Ravel Piano Works
The three mains features that characterize Maurice Ravel’s music – refinement, innovation and different sources of inspiration – are equally represented in the programme of Alexander Krichel’s album Miroirs. It includes three works in all, beginning with the famous Le tombeau de Couperin, evidence of the composer’s interest for ancient music and his need, shared by his contemporaries, to establish a strong musical identity for French music; it follows Miroirs, Ravel’s first serious attempt to write avant-garde music as a tribute to the members of the group Les Apaches, and in the end we find Gaspard de la nuit, a work inspired by Aloysius Bertrand’s Histoires vermoulues et poudreuses du Moyen Age and famous for its difficulty.
A highly demanding programme is usually an effective choice for a young artist, especially if it is carried out with the bravura of Alexander Krichel. He plays with great command of his instrument and skill and he adds to the most technical aspects of the performance some wonderful colours and originality that reveal his talent and the understanding of Ravel’s music even better.
Le tombeau de Couperin is the most varied of the three works and in it Krichel shows greater difference in inspiration in comparison to the other two. This does not mean that Miroirs and Gaspard de la nuit are less valuable than the first work, only that they are more uniform than this one, something that is nothing but coherency as each piece of Le tombeau de Couperin is dedicated to one of Ravel’s friends died during the War. Despite the title (“tombeau” literally means “tomb”) and the reference to Ravel’s personal events, Krichel give the Tombeau a bright colour that characterizes above all the first movement (Prélude), to which it seems more appropriate, but that recurs also in the next movements, included the nostalgic Fugue and the melancholic Menuet, where it is almost completely unexpected to find such luminosity. The fire that animates the Rigaudon is another shade of the same colour. This luminosity is the guiding thread of Le tombeau de Couperin and its unifying motive, the true reasons that invites the listener to discover it more and more, to the end.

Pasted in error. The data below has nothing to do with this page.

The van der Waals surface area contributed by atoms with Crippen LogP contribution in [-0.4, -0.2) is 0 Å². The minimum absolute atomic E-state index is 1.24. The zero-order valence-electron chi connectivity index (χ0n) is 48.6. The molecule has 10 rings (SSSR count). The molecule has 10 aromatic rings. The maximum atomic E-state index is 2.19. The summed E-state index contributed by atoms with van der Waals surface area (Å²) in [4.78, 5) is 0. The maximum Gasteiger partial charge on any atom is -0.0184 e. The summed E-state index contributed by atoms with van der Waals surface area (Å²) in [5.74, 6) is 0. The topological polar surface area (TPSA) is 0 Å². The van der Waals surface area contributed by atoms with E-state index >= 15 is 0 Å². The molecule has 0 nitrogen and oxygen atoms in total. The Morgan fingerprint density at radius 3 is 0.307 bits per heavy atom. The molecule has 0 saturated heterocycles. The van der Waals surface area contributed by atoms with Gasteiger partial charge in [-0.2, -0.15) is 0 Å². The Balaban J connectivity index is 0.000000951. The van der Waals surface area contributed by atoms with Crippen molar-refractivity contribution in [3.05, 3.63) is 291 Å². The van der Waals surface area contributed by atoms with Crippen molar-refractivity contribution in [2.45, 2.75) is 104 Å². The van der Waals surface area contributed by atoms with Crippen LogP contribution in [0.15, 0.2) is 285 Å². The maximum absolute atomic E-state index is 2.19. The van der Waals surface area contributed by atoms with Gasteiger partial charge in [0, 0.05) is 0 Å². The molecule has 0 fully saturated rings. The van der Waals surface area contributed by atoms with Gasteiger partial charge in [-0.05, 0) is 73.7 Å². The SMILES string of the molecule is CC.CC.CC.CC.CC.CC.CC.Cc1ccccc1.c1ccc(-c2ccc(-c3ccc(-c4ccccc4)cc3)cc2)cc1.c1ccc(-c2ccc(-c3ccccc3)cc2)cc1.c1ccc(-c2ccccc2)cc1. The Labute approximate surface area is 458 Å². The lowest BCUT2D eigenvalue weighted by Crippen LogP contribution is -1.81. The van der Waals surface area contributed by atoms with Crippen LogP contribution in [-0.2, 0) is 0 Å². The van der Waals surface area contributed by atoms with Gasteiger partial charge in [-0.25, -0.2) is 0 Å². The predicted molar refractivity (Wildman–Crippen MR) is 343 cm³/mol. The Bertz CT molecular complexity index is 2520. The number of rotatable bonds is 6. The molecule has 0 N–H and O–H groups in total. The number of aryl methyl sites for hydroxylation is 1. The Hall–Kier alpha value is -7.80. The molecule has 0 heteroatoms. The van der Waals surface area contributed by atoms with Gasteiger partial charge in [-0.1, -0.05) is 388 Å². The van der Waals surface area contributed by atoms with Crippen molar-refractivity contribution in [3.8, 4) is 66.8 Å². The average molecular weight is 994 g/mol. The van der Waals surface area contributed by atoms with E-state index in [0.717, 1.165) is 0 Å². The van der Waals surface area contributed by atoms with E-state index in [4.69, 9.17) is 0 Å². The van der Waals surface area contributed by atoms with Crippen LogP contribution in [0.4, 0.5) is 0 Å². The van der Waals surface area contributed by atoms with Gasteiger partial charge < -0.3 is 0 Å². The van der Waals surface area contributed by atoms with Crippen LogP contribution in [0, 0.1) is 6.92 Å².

The end of the Tombeau is not the end of the recording and the quieter, dreamy Miroirs begins at this point. The five pieces that compose the work are performed by Krichel in a relaxed way, to leave the images appear with precision, so that it is easy to imagine, for example, the Oiseaux tristes (“sad birds”) of the second movement or the rolling of the boat in the third (Une barque sur l’océan). From a general point of view, the Miroirs are a necessary step from the brightness of Le tombeau de Couperin to the gloomy programme of Gaspard de la nuit. In this last work, Krichel reveals a “darkness” that cannot be guessed in any of the previous works. The first of the three pieces of Gaspard, Ondine, is actually more delicate than morbid in its tunes, but when it comes to Le gibet (“the gibbet”, a self-explanatory title) the idea of the desert with only the hanged man in the distance is effectively conveyed. The dancing dwarf of Scarbo, at last, is rendered with a mixture of silvery and nervous sounds that makes it a really grotesque piece.
Miroirs is an enchanting album. To a captivating programme corresponds the talent of a young but already accomplished pianist and therefore this is a lucky and rare case in which both music and performer deserve to be listened to from the beginning to the end.